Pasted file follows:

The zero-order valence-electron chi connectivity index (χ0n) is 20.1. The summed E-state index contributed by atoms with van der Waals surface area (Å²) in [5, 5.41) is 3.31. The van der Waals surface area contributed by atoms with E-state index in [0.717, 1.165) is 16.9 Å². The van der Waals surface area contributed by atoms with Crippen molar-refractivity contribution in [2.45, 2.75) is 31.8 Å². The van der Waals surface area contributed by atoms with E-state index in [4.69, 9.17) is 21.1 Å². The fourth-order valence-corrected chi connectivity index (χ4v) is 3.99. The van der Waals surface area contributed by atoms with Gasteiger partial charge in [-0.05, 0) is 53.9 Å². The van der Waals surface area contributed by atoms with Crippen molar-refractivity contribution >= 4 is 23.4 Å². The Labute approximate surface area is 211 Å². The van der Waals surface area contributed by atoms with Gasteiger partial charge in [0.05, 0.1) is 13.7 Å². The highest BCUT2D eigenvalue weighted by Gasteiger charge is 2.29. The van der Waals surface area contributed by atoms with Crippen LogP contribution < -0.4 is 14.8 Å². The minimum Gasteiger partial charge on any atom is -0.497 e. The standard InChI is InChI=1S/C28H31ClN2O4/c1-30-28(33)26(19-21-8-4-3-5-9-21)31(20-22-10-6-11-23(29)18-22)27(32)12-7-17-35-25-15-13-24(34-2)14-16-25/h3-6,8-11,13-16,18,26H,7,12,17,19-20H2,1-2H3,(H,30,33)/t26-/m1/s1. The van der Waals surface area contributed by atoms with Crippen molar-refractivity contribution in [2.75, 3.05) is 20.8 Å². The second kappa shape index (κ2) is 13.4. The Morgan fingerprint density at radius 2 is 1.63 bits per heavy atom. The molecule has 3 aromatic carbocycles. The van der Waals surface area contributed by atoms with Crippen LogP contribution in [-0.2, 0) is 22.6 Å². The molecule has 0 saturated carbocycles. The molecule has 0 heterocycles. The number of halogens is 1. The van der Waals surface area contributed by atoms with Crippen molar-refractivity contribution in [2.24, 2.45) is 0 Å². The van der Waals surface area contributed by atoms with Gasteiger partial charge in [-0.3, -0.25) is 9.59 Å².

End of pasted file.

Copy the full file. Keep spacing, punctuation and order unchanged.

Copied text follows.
The zero-order valence-electron chi connectivity index (χ0n) is 20.1. The summed E-state index contributed by atoms with van der Waals surface area (Å²) in [5, 5.41) is 3.31. The van der Waals surface area contributed by atoms with E-state index in [0.717, 1.165) is 16.9 Å². The van der Waals surface area contributed by atoms with Crippen molar-refractivity contribution in [2.45, 2.75) is 31.8 Å². The van der Waals surface area contributed by atoms with E-state index in [4.69, 9.17) is 21.1 Å². The fourth-order valence-corrected chi connectivity index (χ4v) is 3.99. The van der Waals surface area contributed by atoms with Gasteiger partial charge in [-0.05, 0) is 53.9 Å². The van der Waals surface area contributed by atoms with Crippen molar-refractivity contribution >= 4 is 23.4 Å². The Labute approximate surface area is 211 Å². The van der Waals surface area contributed by atoms with Gasteiger partial charge in [0.05, 0.1) is 13.7 Å². The highest BCUT2D eigenvalue weighted by Gasteiger charge is 2.29. The van der Waals surface area contributed by atoms with Crippen LogP contribution < -0.4 is 14.8 Å². The minimum Gasteiger partial charge on any atom is -0.497 e. The standard InChI is InChI=1S/C28H31ClN2O4/c1-30-28(33)26(19-21-8-4-3-5-9-21)31(20-22-10-6-11-23(29)18-22)27(32)12-7-17-35-25-15-13-24(34-2)14-16-25/h3-6,8-11,13-16,18,26H,7,12,17,19-20H2,1-2H3,(H,30,33)/t26-/m1/s1. The van der Waals surface area contributed by atoms with Crippen molar-refractivity contribution in [2.75, 3.05) is 20.8 Å². The second kappa shape index (κ2) is 13.4. The Morgan fingerprint density at radius 2 is 1.63 bits per heavy atom. The molecule has 3 aromatic carbocycles. The van der Waals surface area contributed by atoms with Crippen LogP contribution in [-0.2, 0) is 22.6 Å². The molecule has 0 saturated carbocycles. The molecule has 0 heterocycles. The number of halogens is 1. The van der Waals surface area contributed by atoms with Crippen molar-refractivity contribution in [2.24, 2.45) is 0 Å². The van der Waals surface area contributed by atoms with Gasteiger partial charge in [-0.3, -0.25) is 9.59 Å².